Interventions for adults with intellectual disabilities who are obese
Obesity is linked to serious medical conditions including type 2 diabetes, coronary heart disease, stroke and certain cancers (1,2). The problem of obesity in England is greater for adults with intellectual disabilities (ID) than it is for the general adult population (3). Being obese greatly reduces both the quality of life and the life expectancy of people with ID (4-8). UK obesity guidance recommends multi-component weight management interventions (MCIs), tailored for different population groups (9-12).
This study aimed to explore how multi-component weight management interventions (MCI) can be tailored for adults with intellectual disabilities (ID) who are obese. The study included three phases. Phase one involved an integrative review of MCIs for adults with ID, and a mapping exercise to explore the extent of MCI service provision for adults (including tailored services for adults with intellectual disabilities). Phase two involved semi-structured interviews with a selective sample of NW health care practitioners (including GPs); focus groups involving a selective sample of adults with ID from the NW; and a convenience sample survey of NW carers. Phase three involved synthesis of findings from phases one and two, the sharing of synthesised findings with an expert panel and the development of a theoretical model to inform improvements to MCIs for this population group.
Phase one found some emerging evidence to suggest ways in which MCIs can be tailored for this population group but, due to the few studies and examples identified, it was not possible to recommend how MCIs can be routinely tailored. Phase two identified important barriers and facilitators to weight management from the perspectives of health care practitioners, adults with ID and their carers or supporters. Phase three produced a theoretical model for use in improving MCIs for this population group. To the best of our knowledge, this is the first study which included the perspectives of health care practitioners, adults with ID and their carers to explore barriers and facilitators to weight management and how MCIs can be routinely tailored for adults with ID who are obese. Uniquely, people with ID were involved in the design and co-production of research materials for use in eliciting the views and experiences of this population group.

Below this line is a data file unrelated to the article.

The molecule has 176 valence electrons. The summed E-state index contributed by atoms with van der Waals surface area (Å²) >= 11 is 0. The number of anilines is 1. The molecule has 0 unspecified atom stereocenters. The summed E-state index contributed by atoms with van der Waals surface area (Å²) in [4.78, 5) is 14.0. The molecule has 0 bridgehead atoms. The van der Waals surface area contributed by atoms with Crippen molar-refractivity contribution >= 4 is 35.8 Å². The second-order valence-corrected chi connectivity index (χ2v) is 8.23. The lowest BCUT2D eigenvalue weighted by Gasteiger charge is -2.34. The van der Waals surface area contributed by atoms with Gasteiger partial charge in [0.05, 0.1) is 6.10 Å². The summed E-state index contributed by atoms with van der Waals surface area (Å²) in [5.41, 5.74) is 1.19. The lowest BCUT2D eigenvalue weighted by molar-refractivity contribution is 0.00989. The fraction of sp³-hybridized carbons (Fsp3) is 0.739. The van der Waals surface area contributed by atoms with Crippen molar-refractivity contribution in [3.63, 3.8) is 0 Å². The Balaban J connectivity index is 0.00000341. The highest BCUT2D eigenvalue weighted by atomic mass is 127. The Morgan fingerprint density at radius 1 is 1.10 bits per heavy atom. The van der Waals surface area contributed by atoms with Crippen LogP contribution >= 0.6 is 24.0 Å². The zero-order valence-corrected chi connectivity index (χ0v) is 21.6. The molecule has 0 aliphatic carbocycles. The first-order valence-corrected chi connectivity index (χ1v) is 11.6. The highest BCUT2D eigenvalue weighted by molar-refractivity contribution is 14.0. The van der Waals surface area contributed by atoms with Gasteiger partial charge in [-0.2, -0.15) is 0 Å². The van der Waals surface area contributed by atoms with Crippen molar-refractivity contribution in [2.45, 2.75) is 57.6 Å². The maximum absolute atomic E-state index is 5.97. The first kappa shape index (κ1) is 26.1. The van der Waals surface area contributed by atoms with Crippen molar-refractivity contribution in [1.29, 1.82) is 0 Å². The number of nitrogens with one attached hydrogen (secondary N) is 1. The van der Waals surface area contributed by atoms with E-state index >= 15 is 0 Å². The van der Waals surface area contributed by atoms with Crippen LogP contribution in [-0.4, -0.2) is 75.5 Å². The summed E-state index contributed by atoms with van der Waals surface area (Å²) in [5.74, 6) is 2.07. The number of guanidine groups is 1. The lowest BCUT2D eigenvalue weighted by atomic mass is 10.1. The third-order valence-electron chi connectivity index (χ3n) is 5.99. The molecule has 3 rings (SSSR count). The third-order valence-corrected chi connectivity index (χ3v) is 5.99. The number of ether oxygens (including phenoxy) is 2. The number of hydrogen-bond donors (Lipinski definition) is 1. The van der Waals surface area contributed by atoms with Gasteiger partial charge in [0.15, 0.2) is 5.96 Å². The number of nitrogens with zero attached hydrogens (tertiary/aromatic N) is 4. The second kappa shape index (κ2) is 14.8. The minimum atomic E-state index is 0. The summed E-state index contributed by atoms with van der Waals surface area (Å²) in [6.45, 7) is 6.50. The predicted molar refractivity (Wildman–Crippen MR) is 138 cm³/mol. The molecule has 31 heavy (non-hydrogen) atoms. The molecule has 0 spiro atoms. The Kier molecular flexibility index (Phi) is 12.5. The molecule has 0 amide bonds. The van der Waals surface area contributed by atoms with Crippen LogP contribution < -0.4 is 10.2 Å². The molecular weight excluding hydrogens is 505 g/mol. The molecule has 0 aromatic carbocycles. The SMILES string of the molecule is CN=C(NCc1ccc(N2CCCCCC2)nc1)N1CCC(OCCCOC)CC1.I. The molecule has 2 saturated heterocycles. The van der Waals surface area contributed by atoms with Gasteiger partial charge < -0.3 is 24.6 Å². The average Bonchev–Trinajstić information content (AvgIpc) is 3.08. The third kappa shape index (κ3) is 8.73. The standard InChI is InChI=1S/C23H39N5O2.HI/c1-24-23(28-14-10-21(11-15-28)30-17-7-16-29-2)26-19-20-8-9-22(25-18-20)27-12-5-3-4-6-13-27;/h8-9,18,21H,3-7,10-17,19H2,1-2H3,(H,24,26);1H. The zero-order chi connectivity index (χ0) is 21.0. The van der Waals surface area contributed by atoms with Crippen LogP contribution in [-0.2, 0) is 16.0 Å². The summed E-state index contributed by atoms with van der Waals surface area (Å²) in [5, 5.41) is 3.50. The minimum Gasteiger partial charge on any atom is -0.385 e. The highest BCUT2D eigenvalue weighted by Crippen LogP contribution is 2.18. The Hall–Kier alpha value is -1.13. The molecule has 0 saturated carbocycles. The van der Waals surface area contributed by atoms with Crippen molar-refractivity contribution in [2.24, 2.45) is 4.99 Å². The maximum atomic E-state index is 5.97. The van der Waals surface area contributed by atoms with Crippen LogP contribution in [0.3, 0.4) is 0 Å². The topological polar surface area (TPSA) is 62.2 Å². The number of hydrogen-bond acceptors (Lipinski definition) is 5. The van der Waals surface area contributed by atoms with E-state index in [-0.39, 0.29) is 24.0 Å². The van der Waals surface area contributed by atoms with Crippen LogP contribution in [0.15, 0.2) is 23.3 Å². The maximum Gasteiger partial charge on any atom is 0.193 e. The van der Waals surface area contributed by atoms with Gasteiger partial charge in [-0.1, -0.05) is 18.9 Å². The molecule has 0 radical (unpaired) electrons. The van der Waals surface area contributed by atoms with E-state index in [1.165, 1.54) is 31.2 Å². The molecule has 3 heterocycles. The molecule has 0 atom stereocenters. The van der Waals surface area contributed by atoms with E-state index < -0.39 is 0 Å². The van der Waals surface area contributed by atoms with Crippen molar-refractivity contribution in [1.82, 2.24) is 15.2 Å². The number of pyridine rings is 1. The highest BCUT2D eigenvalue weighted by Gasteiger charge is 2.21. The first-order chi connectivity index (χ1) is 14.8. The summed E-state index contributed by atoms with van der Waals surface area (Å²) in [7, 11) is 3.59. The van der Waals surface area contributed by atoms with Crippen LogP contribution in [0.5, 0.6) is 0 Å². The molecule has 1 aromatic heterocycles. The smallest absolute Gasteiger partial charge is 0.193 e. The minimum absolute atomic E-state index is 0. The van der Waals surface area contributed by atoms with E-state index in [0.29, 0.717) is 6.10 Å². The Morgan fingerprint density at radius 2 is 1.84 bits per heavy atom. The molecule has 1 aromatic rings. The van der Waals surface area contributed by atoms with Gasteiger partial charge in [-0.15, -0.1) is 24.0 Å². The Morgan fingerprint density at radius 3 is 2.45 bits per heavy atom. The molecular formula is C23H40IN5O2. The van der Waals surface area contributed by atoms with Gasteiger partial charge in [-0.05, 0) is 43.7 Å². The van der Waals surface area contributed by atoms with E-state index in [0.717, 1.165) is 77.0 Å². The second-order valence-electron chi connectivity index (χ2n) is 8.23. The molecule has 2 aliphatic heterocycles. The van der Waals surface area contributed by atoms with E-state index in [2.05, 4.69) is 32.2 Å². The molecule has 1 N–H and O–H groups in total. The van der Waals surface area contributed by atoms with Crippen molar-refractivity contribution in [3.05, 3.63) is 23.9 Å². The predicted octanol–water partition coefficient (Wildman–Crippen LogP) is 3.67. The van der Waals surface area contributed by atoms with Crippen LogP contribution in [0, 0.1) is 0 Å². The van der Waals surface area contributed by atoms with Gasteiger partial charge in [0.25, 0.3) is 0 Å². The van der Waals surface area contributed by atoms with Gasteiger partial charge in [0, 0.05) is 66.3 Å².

Obesity is a health inequalities problem for adults with ID. Responding to this is an important matter for policy makers, health care practitioners, service commissioners, providers and researchers. This study’s findings are expected to contribute to obesity and MCI research, policy, guidance and practice for this population group. The study contributes to the work of the National Institute of Health Research Collaboration for Leadership in Applied Health Research and Care, North West Coast (NIHR CLAHRC NWC) in tackling health inequalities.